Are your microservices hiding data products?

We’ve worked with many customers to help them create microservice architectures. One pattern we’ve observed is that microservices sometimes take on a data engineering capability. When this happens, there’s a hidden data product, waiting to come to the fore.

With an established team already responsible for collecting and understanding the data, it can be a great starting point for an organisation new to data-driven decision making, and greatly empower capabilities such as Machine Learning.

What is a data product?

Just like a microservice, a data product is a domain-bounded, isolated product capability that  provides value to its users. Unlike a microservice, the users of a data product interact with it in an ad-hoc manner, and there’s no specific set of user interactions. 

A data product may be:

  • Surfaced through a business intelligence tool, for user generated reporting.
  • Combined by data scientists with other data products, to enable Machine Learning.
  • Brought into an operational data store, for real time usage by a microservice.
  • Leveraged by data engineers in a data pipeline to create new data products.

By extracting your data product, the owning team of the microservice can take responsibility for it and ensure it has the data engineering practices, data quality guarantees, and product ownership it needs. If a data product remains concealed within a microservice, users will struggle to leverage the data in a way that empowers the organisation.

Signs you’ve got a hidden data product

The following are some weak indicators of a hidden data product:

  • Users keep asking for more reports.
  • Direct requests for the data.
  • You can no longer process all the data in the application.

It’s a strong indicator if your microservice data is being used in a data pipeline. If it’s not being treated as a data product, it is probably fragile, lacking productionisation, and its development is being driven by microservice needs and not by other users of the data. This can look like:

  • Exports or replications of the data.
  • Users ask for more data sources to be added to enrich the data.
  • You spend most application development time handling data transformation.

One of these signals may not be cause enough for splitting out a data product, but a combination of them builds a very strong case!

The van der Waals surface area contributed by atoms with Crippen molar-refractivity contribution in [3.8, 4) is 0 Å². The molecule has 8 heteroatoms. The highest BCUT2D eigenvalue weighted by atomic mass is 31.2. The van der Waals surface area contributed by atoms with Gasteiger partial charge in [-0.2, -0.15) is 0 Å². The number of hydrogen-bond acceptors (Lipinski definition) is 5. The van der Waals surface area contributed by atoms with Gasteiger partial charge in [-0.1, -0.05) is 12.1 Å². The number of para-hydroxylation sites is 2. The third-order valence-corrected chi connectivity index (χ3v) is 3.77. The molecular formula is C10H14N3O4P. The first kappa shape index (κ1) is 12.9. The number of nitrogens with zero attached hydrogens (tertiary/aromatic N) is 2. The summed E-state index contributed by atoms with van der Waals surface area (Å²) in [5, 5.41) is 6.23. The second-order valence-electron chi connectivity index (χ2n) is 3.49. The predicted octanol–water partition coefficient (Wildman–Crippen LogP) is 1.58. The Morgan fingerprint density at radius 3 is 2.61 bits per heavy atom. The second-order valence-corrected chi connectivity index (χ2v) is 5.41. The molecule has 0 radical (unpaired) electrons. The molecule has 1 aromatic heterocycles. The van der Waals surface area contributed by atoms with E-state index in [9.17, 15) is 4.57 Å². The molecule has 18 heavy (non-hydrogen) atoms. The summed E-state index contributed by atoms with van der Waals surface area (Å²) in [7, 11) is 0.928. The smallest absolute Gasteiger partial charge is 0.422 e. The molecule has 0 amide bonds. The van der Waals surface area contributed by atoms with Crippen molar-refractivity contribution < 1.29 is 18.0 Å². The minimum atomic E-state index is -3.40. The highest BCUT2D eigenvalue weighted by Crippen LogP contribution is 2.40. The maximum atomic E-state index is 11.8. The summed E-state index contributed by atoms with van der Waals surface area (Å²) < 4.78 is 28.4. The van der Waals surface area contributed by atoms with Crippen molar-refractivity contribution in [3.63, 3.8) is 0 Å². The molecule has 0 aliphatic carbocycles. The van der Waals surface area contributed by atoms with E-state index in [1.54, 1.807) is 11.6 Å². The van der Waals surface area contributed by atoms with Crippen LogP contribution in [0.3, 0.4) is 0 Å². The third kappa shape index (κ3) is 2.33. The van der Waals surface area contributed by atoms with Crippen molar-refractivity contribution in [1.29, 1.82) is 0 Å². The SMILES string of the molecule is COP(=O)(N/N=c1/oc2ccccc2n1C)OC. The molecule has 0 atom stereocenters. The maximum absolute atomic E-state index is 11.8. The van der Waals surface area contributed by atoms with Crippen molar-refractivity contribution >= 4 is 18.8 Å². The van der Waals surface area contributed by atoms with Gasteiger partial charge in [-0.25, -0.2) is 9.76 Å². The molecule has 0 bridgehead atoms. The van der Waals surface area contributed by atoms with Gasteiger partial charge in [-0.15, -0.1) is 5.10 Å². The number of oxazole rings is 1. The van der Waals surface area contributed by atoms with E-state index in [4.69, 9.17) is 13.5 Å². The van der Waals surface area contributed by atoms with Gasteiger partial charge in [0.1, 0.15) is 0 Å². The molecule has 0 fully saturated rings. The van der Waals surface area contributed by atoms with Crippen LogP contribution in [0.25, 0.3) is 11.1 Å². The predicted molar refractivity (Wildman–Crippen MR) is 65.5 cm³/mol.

Example: Fraud case working application

A fintech company needs a way to protect and investigate potential fraudulent usages of its platform. To do so, they have created a case working tool for their fraud analysts that provides a summarised view across incoming transactions for quick assessment.

This data transformation logic takes place within the microservice, and is sourced from the raw unstructured data store.

The application naturally grew in size over time and several of our data product indicators are now present: 

  • Data transformations inside the application constitute most of the engineering work, with users frequently asking for it to be extended.
  • The RDS store of summarised result data has been seen as very valuable by data scientists, and easier to work with than the raw semi-structured data, and a replica has been shared.
  • The RDS replica is now also used as the basis for a machine learning pipeline.

These signals all point to the data inside the case working application as being exceptionally valuable, and worthy of being a data product.

How to surface your data product 

Start out by building a data pipeline for your data product, assuming it doesn’t exist already. We’ve got a Data Pipeline Playbook that can help you with this.

Your team may need to bring in some data engineering expertise, but the developers who own the relevant microservice will be able to pair with them, and promote a cross-discipline approach to implementing your new data product. 

Aim for a steel thread implementation, and try surfacing it directly to analytical users for feedback. After that, start to integrate it back into your microservice, and replace the microservice code. This is an example of the popular Strangler Fig pattern for incremental design. 

It’s important to remember that your microservice is no longer the sole driver of this data product, and that it may need to do its own transformation of the data, so as not to disrupt other consumers of your new data product.

Example: Fraud case working application

Back to the project team at our fintech. Now aware of the value of the summarised data in the case working app, they have taken the steps of separating it into its own data pipeline, running on the AWS EMR/Spark stack.

This has provided multiple benefits:

  • The footprint of the application is significantly reduced.
  • The data product is now leveraged not only by data scientists, but also other users such as performance analysts, giving them a cleaner data set to work with.
  • Other data products have begun to leverage the summarised data set beyond initial plans, in this case a growing product for analytical insights and fraud alerts.
  • Data enrichment, data quality, validation tests, and versioning management can all be managed around the data product itself.
  • They can now process much more data and extend its historical accuracy by moving it to a purpose built tool in Spark.

A lot of inspiration and central concepts for this blog come from the Data Mesh Architecture proposed by Zhamek Dhegani.

We wish your new Data Product the best of luck on its journey!